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Logo of thijTexas Heart Institute JournalSee also Cardiovascular Diseases Journal in PMCSubscribeSubmissionsTHI Journal Website
Tex Heart Inst J. 2016 June; 43(3): 246–248.
Published online 2016 June 1. doi:  10.14503/THIJ-14-4919
PMCID: PMC4894705

Inhalant-Abuse Myocarditis Diagnosed by Cardiac Magnetic Resonance


Multiple reports of toxic myocarditis from inhalant abuse have been reported. We now report the case of a 23-year-old man found to have toxic myocarditis from inhalation of a hydrocarbon. The diagnosis was made by means of cardiac magnetic resonance imaging with delayed enhancement. The use of cardiac magnetic resonance to diagnose myocarditis has become increasingly common in clinical medicine, although there is not a universally accepted criterion for diagnosis. We appear to be the first to document a case of toxic myocarditis diagnosed by cardiac magnetic resonance. In patients with a history of drug abuse who present with clinical findings that suggest myocarditis or pericarditis, cardiac magnetic resonance can be considered to support the diagnosis.

Keywords: Aerosol propellants/poisoning, arrhythmias, cardiac/chemically induced, cardiac magnetic resonance imaging, cardiomyopathies/chemically induced, hydrocarbons, fluorinated/adverse effects, inhalant abuse, myocarditis/diagnosis/etiology, 1,1-difluoroethane

Myocarditis is an inflammatory disease of the cardiac muscle that can be caused by infections, autoimmune disorders, hypersensitivity reactions, and cardiotoxins.1 Although the exact prevalence of myocarditis is unknown, various studies of sudden death in adults younger than 40 years of age, athletes, and U.S. Air Force recruits found that 20% had died of myocarditis.1 Cardiotoxins causing myocarditis include catecholamines, cyclophosphamide, antipsychotic agents, cocaine, alcohol, and hydrocarbons. Hydrocarbons are propellants or refrigerants common in many household products and have been shown in multiple case reports to cause myocarditis, heart failure, and sudden death.2–5 Hydrocarbon exposure is typically from the intentional inhalation of fumes, known as huffing, sniffing, or dusting.2 We present an illustrative case and discuss the detection of toxic myocarditis by means of cardiac magnetic resonance (CMR) imaging with delayed enhancement.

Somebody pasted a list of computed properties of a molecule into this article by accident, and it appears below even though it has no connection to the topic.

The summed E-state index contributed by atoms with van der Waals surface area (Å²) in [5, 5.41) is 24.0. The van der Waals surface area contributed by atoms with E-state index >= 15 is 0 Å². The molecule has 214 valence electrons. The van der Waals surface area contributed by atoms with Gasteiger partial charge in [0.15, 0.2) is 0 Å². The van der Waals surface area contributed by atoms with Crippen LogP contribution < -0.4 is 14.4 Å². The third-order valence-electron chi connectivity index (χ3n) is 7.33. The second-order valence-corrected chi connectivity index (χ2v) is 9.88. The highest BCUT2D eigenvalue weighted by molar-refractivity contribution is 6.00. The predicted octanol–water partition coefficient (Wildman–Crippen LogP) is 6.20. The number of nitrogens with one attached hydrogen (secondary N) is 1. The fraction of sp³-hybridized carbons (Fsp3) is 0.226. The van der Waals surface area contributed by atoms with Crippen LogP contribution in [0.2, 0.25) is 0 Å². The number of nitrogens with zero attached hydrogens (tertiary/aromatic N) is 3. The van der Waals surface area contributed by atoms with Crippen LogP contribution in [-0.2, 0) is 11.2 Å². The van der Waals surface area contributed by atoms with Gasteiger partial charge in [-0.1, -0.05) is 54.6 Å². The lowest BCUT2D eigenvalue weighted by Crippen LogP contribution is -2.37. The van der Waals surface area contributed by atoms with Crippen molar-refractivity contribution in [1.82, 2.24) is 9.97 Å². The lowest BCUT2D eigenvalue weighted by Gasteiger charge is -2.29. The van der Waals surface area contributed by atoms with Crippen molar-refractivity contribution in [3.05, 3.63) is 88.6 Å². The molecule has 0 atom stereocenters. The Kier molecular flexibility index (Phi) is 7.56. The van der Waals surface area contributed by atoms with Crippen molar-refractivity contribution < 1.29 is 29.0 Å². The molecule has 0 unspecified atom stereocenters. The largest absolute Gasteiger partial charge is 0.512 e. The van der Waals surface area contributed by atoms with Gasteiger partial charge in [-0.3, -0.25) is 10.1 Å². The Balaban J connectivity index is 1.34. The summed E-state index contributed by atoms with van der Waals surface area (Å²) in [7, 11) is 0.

Case Report

In December 2013, a 23-year-old man presented at our hospital's emergency department with a one-day history of palpitations and substernal chest pressure associated with dyspnea and diaphoresis. His chest pressure improved in the upright position and was not associated with exertion. His medical history was significant for substance abuse, bipolar disorder, and pseudo-seizures. The patient's last admitted use of cocaine was 2 years before admission, and he reported no current recreational drug use. Upon admission, the patient had a temperature of 97.9 °F, a heart rate of 76 beats/min, a blood pressure of 144/74 mmHg, and an oxygen saturation level of 97% on room air. The patient's examination was notable for his appearance as a large, athletic, and apparently healthy white male, with dilated pupils that were equally round and reactive to light. A cardiopulmonary examination revealed clear lung sounds and no chest-wall tenderness, murmurs, rubs, or gallops.